Sunday, July 24, 2011

An Example of 1 Corinthians 13

Perhaps the most significant and worthy 4 verses in the bible occur in 1 Corinthians 13. In it, Paul gives a description of what Love looks like, providing guidance for those who would like to live out Jesus' call to love family, friends, neighbors, and enemies.

Love is patient, love is kind. It does not envy, it does not boast, it is not proud. It does not dishonor others, it is not self-seeking, it is not easily angered, it keeps no record of wrongs. Love does not delight in evil but rejoices with the truth. It always protects, always trusts, always hopes, always perseveres. Love never fails.

Unfortunately, words often repeated are, at times, drained of their power. For many people of faith, these words have been diluted to a sentimental set of verses repeated out of obligation at weddings, or read out during the annual church sermon on love.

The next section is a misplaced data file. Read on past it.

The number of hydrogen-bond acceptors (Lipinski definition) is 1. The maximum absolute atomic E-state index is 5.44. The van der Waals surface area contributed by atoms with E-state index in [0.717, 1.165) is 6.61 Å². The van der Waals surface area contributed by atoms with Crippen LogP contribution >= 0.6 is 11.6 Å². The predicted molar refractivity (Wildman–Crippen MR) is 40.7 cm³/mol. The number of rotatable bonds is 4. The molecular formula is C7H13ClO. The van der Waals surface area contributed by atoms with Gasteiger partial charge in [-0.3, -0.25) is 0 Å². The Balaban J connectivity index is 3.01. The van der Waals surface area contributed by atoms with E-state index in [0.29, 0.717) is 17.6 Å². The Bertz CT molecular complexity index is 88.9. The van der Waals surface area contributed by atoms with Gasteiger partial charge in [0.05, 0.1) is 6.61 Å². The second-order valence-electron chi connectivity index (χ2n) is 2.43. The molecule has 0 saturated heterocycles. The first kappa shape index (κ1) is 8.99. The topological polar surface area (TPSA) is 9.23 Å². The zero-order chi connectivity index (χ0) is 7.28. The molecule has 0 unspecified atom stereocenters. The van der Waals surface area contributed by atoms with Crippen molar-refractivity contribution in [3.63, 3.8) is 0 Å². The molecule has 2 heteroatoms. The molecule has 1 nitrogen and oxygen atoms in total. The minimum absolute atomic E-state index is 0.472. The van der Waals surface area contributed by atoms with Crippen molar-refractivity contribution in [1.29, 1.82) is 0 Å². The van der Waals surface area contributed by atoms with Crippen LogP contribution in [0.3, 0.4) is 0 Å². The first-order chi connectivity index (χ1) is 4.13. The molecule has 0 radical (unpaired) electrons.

However, we recognize it when we see it lived out and it never fails to take our breath away. It stops us in our tracks, and we recognize that something Holy has occurred.

That was the reaction my wife and I had as we sat and watched this sermon by Randy Roberts Potts, grandson of the televangelist Oral Roberts. Randy told the story of his family and himself, and how they lived through his announcement that he is gay.

What struck us both was the love that Randy has been able to nurture, in an environment that has been oppositional to him. Throughout the talk, he offers forgiveness and grace to the family and friends who have rejected him. As the verse states, Randy always chose to hope the best for their intentions, even when their actions were hurtful. In each pain he recounted, he offered grace.

My wife and I also enjoyed the trip down memory lane. We both grew up in charismatic/evangelical circles, so we understood when Randy related stories like the one of his grandfather climbing into the prayer tower expecting his listeners to give 8 million dollars or God was going to take him to heaven - in the world we were living in "this wasn't as unusual as you might expect".

His sermon is one of the finest "it gets better" talks I have heard. It is also a stirring example of someone taking pain sown in his life, and re-tilling it into something that nurtures.

Related Posts with Thumbnails